October 18, 2007

Experts fear greenhouse gas cuts may be too little, too late

Greenhouse gas reduction targets, set by Prime Minister Stephen Harper and other world leaders are not nearly tough enough to prevent a planetary meltdown, a leading Canadian climate research team reports.

It says global emissions need to be slashed by 90 per by 2050 to avoid a two-degree Celsius rise in the global temperature - a threshold that scientists fear could trigger melting of the Greenland ice sheet and a seven-metre rise in sea level.

Even with such a huge cut in emissions, future generations will still have to extract carbon monoxide out of the air because the gas persists in the atmosphere for so long, the team reports in the Geophysical Research Letters this week.

"Our results suggest that if a 2.0-degree C warming is to be avoided, direct CO2 capture from the air, together with subsequent sequestration would eventually have to be introduced in addition to sustained 90 per cent global carbon emissions reductions by 2050," the University of Victoria team concludes.

The group's experiments indicate many emission reduction targets - which vary widely depending on the government proposing them - are "inconsistent" with the stated aims of the politicians, says lead author Andrew Weaver.

"They're saying: 'We don't want to have two-degree warming, so let's aim for a 40 to 50 per cent cut in emissions'," says Weaver. "What's we're saying is: 'If you want to avoid two-degree warming, then you need to get to 90 per cent cuts by 2050.' "

California and Germany aim to slash their emissions by 80 per cent from 1990 levels by 2050; leaders of several G8 countries have proposed cutting global emissions to 50 per cent below 1990 levels by 2050; and the Harper government wants to cut Canada's current emissions by 60 to 70 per cent by 2050.

"In Canada, we have a history of just making numbers up," says Weaver, who sees little scientific rationale for the targets set by either the former Liberal government or the current Conservative one.

"Maybe they have a Ouija board or something, and they all sit around in a seance," Weaver said in an interview. "There is no rhyme or reason to it. "

The current target set by the Conservatives is "nowhere near enough," says Weaver, stressing the need for the Canada and other countries to wean themselves off fossil fuels to curb carbon emissions from cars, factories and power plants that continue to soar globally.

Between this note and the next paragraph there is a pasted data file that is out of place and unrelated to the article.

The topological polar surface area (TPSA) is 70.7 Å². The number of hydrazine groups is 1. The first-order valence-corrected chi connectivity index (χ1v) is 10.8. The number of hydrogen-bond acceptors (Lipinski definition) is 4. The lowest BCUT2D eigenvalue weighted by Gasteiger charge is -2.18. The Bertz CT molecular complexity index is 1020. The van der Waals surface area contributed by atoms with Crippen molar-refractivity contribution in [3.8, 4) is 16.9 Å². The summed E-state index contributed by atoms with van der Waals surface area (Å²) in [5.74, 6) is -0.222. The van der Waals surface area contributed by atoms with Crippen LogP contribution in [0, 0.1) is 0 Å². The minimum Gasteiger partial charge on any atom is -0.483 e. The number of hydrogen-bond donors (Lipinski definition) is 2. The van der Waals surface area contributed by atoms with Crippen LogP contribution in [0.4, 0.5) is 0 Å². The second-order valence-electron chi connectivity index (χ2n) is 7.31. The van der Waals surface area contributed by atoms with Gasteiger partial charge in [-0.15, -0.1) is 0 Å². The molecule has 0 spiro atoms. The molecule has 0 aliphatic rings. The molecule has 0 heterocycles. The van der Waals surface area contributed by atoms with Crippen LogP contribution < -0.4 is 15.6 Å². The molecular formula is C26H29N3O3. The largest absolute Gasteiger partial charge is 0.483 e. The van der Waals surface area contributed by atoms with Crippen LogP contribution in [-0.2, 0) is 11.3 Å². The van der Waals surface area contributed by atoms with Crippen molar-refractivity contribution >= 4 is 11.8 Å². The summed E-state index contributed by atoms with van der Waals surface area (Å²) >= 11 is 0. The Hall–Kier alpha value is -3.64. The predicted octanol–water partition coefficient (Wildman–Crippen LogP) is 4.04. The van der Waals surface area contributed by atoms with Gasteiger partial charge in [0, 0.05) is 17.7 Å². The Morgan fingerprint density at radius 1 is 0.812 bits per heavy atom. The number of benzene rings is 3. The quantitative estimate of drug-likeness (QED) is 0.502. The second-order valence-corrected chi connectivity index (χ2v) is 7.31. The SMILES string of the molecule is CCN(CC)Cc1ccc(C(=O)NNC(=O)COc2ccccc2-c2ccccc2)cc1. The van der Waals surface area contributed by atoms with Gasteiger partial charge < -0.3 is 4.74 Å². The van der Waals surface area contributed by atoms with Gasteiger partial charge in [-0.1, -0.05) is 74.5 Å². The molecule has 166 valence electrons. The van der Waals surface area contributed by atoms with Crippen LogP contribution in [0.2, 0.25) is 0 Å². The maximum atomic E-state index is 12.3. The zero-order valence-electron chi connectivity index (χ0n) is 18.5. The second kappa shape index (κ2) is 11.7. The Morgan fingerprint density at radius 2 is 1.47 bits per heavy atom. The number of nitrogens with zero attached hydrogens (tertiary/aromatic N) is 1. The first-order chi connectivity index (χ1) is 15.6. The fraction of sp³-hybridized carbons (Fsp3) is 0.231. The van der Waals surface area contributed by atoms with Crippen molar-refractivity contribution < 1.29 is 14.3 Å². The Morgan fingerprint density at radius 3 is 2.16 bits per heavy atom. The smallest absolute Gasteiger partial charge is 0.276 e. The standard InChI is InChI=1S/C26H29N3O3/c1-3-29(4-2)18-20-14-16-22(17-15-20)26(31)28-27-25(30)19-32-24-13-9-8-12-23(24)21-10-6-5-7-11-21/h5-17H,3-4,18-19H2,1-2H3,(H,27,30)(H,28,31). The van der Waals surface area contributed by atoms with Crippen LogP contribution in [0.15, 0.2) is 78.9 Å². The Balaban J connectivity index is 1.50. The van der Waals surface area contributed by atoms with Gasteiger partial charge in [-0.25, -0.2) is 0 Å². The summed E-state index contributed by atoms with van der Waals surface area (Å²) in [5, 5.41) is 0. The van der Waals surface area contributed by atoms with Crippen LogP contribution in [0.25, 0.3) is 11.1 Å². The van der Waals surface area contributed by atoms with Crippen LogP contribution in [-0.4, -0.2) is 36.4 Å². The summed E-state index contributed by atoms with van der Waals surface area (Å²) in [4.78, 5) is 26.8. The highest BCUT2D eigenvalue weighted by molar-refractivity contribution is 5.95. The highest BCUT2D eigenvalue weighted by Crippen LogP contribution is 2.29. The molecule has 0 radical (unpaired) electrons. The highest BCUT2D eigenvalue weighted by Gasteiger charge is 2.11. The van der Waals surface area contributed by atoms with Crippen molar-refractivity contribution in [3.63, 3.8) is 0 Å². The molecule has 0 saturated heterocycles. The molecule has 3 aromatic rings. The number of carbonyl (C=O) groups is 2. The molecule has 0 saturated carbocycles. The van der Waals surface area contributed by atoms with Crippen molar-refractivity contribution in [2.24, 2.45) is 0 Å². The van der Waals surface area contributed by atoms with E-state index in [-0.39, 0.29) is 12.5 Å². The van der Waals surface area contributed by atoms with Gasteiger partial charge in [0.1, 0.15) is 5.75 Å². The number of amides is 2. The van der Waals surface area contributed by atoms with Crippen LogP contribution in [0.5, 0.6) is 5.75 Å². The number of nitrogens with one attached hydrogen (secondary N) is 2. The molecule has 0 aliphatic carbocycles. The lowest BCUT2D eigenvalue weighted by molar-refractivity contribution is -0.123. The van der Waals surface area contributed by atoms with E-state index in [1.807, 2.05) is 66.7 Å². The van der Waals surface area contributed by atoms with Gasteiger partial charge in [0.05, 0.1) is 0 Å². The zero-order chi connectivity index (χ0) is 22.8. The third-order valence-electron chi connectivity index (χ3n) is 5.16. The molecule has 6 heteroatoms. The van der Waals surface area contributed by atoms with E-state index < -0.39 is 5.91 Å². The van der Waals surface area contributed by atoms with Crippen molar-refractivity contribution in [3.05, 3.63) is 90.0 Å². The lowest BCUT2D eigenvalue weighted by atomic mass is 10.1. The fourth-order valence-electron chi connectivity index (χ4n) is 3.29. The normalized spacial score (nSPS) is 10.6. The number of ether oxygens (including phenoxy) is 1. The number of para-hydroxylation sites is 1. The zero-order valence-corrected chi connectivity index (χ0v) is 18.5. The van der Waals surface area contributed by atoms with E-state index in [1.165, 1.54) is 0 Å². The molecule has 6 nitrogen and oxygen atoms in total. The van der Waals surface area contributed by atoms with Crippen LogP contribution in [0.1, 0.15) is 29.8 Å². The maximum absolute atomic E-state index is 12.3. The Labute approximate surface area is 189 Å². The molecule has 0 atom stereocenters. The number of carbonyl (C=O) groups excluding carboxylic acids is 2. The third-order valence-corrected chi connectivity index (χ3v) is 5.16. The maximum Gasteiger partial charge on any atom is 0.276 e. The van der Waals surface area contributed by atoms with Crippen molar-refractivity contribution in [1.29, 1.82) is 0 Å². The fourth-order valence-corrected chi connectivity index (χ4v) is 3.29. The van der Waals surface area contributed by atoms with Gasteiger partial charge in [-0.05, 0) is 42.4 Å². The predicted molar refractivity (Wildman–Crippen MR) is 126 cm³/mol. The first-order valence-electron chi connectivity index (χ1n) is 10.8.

While two-degree warming globally does not sound like much, many experts believe it will be enough to trigger mass species extinctions and accelerated melting of polar ice sheets. Rajendra Pachauri, head of the UN climate panel, said recently that some scientists are now questioning if the two-degree benchmark is safe enough.

"People are actually questioning if the two-degrees centigrade benchmark that has been set is safe enough," Pachauri, head of the

Intergovernmental Panel on Climate Change, told a Reuters environment summit in London.

There are also indications the climate is changing faster than expected. The remarkable loss of sea ice in the Arctic this summer, which scientists and government officials have described as "stunning," has prompted leading ice researchers to say the Arctic may have already passed the tipping point and the summer ice could be gone by 2030.

Weaver's team is one of the few in the world that has computer models with the power and sophistication to assess the long-term impact of different emission reductions.

In a series of nine experiments, Weaver's team found less than 60 per cent global emissions reduction by 2050 breaks the two-degree threshold warming this century. And even when total global emissions are stabilized at 90 per cent below present levels by 2050, the two-degree threshold is broken in centuries ahead because of the way carbon lingers in the atmosphere. While two degrees could trigger melting of the massive Greenland ice sheet, scientists say it would actually take centuries to melt all the ice and raise sea levels seven metres.

In a related study, which was presented an a conference earlier this year and is published this week, Weaver and his colleagues found burning all known reserves of fossil fuels, from Alberta's oil sands to China's vast stores of coal, would have grave long-term consequences.

It says that the carbon released, if it continued to waft into the atmosphere as it does today, would drive up global temperatures between six and eight degrees and persist in the atmosphere for more than 1,800 years.

Climate models are not perfect and are less reliable the farther into the future they extend, but scientists say they are the only available means of exploring different scenarios.

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